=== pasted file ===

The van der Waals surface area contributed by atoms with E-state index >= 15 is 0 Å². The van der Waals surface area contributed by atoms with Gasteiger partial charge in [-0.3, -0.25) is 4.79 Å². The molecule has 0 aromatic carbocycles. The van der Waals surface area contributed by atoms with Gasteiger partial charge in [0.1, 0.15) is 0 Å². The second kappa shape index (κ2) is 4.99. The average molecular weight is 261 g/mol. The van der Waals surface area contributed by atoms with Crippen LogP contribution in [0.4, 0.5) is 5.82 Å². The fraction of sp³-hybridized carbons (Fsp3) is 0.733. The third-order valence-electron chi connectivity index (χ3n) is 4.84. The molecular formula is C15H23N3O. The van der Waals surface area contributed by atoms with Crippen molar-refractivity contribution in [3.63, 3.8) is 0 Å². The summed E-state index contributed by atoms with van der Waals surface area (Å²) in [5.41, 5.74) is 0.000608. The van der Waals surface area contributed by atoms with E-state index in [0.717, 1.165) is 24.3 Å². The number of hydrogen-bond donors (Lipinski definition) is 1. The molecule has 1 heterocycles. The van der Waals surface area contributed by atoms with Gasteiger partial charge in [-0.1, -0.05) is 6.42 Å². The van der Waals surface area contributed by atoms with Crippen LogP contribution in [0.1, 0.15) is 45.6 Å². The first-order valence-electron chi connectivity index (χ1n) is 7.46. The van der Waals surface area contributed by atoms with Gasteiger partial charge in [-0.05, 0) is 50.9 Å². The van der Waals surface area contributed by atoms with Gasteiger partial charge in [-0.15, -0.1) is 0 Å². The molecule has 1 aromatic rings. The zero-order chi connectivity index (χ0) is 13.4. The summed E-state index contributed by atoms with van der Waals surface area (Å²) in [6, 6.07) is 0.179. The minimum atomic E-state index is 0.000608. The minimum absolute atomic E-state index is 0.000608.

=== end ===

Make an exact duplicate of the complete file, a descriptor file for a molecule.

The van der Waals surface area contributed by atoms with E-state index >= 15 is 0 Å². The van der Waals surface area contributed by atoms with Gasteiger partial charge in [-0.3, -0.25) is 4.79 Å². The molecule has 0 aromatic carbocycles. The van der Waals surface area contributed by atoms with Gasteiger partial charge in [0.1, 0.15) is 0 Å². The second kappa shape index (κ2) is 4.99. The average molecular weight is 261 g/mol. The van der Waals surface area contributed by atoms with Crippen LogP contribution in [0.4, 0.5) is 5.82 Å². The fraction of sp³-hybridized carbons (Fsp3) is 0.733. The third-order valence-electron chi connectivity index (χ3n) is 4.84. The molecular formula is C15H23N3O. The van der Waals surface area contributed by atoms with Crippen molar-refractivity contribution in [3.63, 3.8) is 0 Å². The summed E-state index contributed by atoms with van der Waals surface area (Å²) in [5.41, 5.74) is 0.000608. The van der Waals surface area contributed by atoms with E-state index in [0.717, 1.165) is 24.3 Å². The number of hydrogen-bond donors (Lipinski definition) is 1. The molecule has 1 heterocycles. The van der Waals surface area contributed by atoms with Gasteiger partial charge in [-0.1, -0.05) is 6.42 Å². The van der Waals surface area contributed by atoms with Crippen LogP contribution in [0.1, 0.15) is 45.6 Å². The first-order valence-electron chi connectivity index (χ1n) is 7.46. The van der Waals surface area contributed by atoms with Gasteiger partial charge in [-0.05, 0) is 50.9 Å². The van der Waals surface area contributed by atoms with Gasteiger partial charge in [-0.15, -0.1) is 0 Å². The molecule has 1 aromatic rings. The zero-order chi connectivity index (χ0) is 13.4. The summed E-state index contributed by atoms with van der Waals surface area (Å²) in [6, 6.07) is 0.179. The minimum atomic E-state index is 0.000608. The minimum absolute atomic E-state index is 0.000608.